When Ronald and Nancy Reagan moved into the White House last year, two Californians who bear a striking resemblance to the First Family embarked on part-time jobs as celebrity lookalikes.

Now, television viewers in Japan can watch commercials starring a woman who looks like Nancy Reagan recommending to her husband, tired after a long day in the Oval Office, a Japanese curative called Elekiban. Playing the First Lady is JoAnn Johnson, a San Francisco housewife who describes Elekiban as an adhesive bandage with a small magnet in the middle that the Japanese believe draws the iron from the body and is therapeutic. ("It's probably a placebo," she laughs, "but they tell me everybody in Japan uses them.")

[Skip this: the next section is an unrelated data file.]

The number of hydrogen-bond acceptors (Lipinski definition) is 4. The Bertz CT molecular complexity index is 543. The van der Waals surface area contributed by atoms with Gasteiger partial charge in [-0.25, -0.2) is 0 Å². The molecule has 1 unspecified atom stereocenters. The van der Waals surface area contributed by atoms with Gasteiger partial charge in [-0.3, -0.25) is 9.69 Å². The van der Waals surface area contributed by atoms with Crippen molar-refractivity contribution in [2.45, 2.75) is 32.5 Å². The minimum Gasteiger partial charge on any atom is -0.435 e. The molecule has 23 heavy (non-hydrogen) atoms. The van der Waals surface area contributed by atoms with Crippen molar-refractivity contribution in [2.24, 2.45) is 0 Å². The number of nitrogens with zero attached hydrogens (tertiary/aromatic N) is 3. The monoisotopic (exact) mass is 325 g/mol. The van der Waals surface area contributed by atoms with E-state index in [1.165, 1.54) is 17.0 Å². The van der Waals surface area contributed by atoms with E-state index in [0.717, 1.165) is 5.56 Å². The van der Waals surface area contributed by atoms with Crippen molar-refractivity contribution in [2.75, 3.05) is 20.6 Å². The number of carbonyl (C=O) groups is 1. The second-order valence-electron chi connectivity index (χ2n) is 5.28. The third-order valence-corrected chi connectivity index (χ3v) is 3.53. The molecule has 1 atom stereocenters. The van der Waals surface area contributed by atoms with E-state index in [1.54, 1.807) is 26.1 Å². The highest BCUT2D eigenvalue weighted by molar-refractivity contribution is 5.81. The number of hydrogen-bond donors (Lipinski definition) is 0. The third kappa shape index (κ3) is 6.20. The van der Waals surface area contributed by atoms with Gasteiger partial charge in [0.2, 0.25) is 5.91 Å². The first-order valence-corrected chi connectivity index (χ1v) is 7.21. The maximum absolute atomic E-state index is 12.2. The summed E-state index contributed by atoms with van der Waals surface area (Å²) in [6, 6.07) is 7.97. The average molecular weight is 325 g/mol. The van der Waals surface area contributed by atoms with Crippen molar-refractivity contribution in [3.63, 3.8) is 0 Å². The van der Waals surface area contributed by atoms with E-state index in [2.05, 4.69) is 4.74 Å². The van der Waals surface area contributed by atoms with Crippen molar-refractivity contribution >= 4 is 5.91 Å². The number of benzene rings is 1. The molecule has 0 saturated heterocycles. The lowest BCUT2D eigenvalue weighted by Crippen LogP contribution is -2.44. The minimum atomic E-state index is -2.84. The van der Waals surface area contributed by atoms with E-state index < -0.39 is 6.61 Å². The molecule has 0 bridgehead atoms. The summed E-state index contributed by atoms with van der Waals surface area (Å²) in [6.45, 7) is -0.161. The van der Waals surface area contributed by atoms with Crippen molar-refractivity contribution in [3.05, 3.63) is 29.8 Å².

And car buyers in Sacramento are sold Toyotas on television commercials starring presidential lookalike David Becker -- in real life, a security guard at Los Angeles airport.

"I've never had so much fun," says Johnson, who, in addition to the Japanese commercial, has spent the last year modeling in fashion shows (she's a size 8 to Nancy's size 6) and appearing on talk shows. Becker has also made the talk show circuit and his chief executive's mien has graced condominium openings in San Diego, conventions and other events whose organizers book lookalikes through Ron Smith Productions in Los Angeles.

The novelty turned chilling for a moment last spring when Reagan was shot.

"I thought, 'That could have been me.'" says Johnson. But the fun continued, though neither Johnson nor Becker, lifelong Democrats, shows any signs of changing parties in deference to their good fortune.